Monterey Bay Aquarium moves penguin chick

In this Jan. 8, 2011 photo provided by the Monterey Bay Aquarium, a worker holds an African blackfooted penguin chick shortly after it hatched at the aquarium in Monterey, Calif. The chick, the first of its kind to hatch at the aquarium, will remain on exhibit with its parents through the end of January, before it is moved behind the scenes to become more acclimated to people. (AP Photo/Monterey Bay Aquarium, Aimee Greenebaum)

January 30, 2011 3:34:45 PM PST
A 3-week-old penguin chick at Monterey Bay Aquarium was temporarily moved off exhibit Saturday and will be raised behind the scenes, officials reported.

The aquarium's first African blackfooted penguin chick will be hand-raised by staff members for the next two months and will return to the Splash Zone exhibit, where it will serve as an "education bird" and help raise awareness about threats penguins face in the wild.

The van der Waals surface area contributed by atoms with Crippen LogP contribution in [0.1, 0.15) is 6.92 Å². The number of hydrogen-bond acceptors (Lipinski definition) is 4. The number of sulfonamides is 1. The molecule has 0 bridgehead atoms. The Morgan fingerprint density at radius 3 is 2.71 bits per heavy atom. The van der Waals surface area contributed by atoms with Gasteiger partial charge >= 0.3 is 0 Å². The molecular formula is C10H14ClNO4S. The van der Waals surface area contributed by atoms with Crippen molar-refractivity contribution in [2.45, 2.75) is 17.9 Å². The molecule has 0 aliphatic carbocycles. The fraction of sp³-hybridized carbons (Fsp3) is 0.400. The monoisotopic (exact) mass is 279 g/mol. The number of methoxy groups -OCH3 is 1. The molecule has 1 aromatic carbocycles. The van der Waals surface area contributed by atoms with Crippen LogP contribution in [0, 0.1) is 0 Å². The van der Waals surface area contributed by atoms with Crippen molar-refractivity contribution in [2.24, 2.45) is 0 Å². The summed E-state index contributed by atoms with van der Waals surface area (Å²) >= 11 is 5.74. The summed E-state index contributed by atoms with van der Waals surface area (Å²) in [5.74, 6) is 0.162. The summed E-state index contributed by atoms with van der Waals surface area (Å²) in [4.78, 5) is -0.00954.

During the two months, staff will hand-feed fish to the chick and teach it to swim, while it becomes accustomed to being handled by humans. Chicks are vulnerable and the move will protect it from potential hazards, officials said.

"A young chick can't swim, and it might fall in the water and be unable to get out," associate curator of aviculture Aimee Greenebaum said in a statement. "Other birds might become aggressive toward it."

Greenebaum added that when birds become curious, they tend to investigate by biting.

The chick hatched Jan. 8 and has been cared for by its parents, Umngane and Dassen.

The baby now weighs 2.4 pounds and its sex remains unknown. The sex of penguin can only be determined with a blood test, not color or size, according to the aquarium's website.

Over time, the chick will be slowly reintroduced to the Splash Zone environment.